I can hear the fire works from last years New Years Eve celebrations. They go off with a bang. Thoughts racing of families watching them with smiles and couples sharing kisses that would seal there love for the year ahead. Last NYE I sat alone on my bedroom floor, with photos sprawled in front of me. A pen in hand, writing letters to John that he will never get to read. I heard the fire works go off and said out loud "happy new years kiss, I love you".
This new year I had been looking forward to, but as it draws closer I feel sick to celebrate a new year without him. I never thought much of the term "With a heavy heart" until I knew grief. I know you will all understand when I say, my heart feels heavy at the thought of this new year. A year past without him, the new year brings new beginnings, but it doesn't bring him back.Read more
Without a second thought, I stepped right into the holidays, as I’ve done for all but one year in the last 15 (the year Megan died was a little different). Just after Thanksgiving, we got our Christmas tree, put up lights on the house, decorated indoors, and as a first, we set up my old model train on the dining table, complete with snow, buildings, bridges, and trees.
We attended plays, went for drives to look at lights, and listened to Christmas songs on the radio everywhere else we went. We baked gingerbread cookies, wearing silly elf hats, and hiked in what little snow we’ve received so far this winter.
I try to make this season happy and memorable for everyone around me, especially Shelby. Ensuring that she has good experiences is of the utmost importance to me. I love that I can now do the same for Sarah. This was the first Christmas she’s spent with us, travelling to my parents’ on Christmas eve, and Megan’s parents on Christmas day, as has been tradition for a decade.Read more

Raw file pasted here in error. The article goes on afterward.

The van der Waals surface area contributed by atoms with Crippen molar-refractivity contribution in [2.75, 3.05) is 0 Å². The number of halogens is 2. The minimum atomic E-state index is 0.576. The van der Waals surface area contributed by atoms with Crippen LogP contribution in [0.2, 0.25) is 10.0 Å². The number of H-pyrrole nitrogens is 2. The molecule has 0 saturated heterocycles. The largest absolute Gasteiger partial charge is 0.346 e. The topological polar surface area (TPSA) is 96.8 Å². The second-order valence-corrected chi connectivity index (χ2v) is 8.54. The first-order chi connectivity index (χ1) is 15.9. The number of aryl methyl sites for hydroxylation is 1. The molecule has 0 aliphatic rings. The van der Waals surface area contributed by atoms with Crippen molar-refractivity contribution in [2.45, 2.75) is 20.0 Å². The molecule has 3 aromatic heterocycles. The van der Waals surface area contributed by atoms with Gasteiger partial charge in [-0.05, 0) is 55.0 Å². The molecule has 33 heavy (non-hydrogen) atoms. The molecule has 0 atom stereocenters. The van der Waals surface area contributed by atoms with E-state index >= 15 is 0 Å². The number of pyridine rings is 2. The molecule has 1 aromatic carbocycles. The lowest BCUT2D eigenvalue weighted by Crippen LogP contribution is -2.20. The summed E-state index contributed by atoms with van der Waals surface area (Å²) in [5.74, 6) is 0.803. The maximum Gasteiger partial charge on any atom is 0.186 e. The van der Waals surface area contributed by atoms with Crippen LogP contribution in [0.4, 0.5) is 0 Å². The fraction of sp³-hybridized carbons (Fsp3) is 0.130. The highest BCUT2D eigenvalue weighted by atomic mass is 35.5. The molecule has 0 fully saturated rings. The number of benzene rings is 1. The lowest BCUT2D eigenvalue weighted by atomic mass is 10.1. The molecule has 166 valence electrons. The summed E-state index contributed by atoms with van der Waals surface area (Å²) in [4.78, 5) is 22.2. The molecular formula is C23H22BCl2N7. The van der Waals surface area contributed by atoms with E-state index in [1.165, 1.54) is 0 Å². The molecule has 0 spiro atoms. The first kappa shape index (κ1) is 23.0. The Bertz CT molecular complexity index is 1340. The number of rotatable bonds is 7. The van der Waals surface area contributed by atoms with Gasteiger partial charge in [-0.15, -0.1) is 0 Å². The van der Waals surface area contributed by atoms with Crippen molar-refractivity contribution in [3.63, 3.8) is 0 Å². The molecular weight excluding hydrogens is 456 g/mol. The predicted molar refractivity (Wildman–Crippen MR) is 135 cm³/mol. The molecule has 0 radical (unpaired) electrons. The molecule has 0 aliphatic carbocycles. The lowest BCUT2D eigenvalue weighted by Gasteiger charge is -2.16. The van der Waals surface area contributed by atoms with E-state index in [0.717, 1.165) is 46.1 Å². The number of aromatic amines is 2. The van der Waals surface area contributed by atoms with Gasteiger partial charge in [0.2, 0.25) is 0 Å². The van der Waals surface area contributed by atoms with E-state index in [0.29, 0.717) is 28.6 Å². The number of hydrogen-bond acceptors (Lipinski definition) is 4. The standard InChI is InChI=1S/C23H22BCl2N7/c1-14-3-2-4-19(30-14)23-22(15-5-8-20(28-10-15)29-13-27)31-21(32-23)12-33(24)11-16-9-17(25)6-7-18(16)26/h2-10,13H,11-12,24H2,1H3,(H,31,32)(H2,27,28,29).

Weddings can be a huge trigger for many widow(ers). It makes sense that attending a wedding brings up memories of one’s own wedding day. They emphasize that, at one time, you were married too, but now, your relationship status is somewhat murky, to say the least. Seeing a bride walk down the aisle, with a combination of tears and smiles, and saying “I do” shortly after uttering the words “til death do us part” seems more real when death has done one part.
Father’s day around our house was never a big production. I was usually the first to wake up in the house on any given day, creep downstairs, make myself some coffee, and watch or read the news until everyone else started stirring. I preferred it to be that way. I didn’t relish any extra attention placed upon me.
I appreciated every card or “Happy Father’s Day” I got, and every coffee mug or shirt that Shelby and Megan gave me on that day, but Father’s Day was just another Sunday to me, and I was just happy to have my family with me.
Last year though, it was different. I didn’t have my entire family. I woke up from an empty bed and walked downstairs, trying to have a “traditional” father’s day, but it wasn’t happening. I didn’t even write about it on here last year.Read more
I am in a very unique situation, not only being a widower, but in love with a widow. The silver lining to this is that it allows me to see things from two perspectives. I’ve decided that since Sarah hasn’t yet travelled to my home, I would write this week from the perspective of dating a widow. Things like meeting in-laws, friends, and seeing pictures of late partners can be a scary thought for anyone.
Perhaps my loss has tempered those anxious moments, but regardless, I would hope that any person that is dating someone who has suffered loss can feel the same comfort and respect that I experienced a few weeks ago, as well as return that reverence to those around them.
I’ve written a letter to Drew, Sarah’s late fiance about this. He deserves to have a word from me from this side.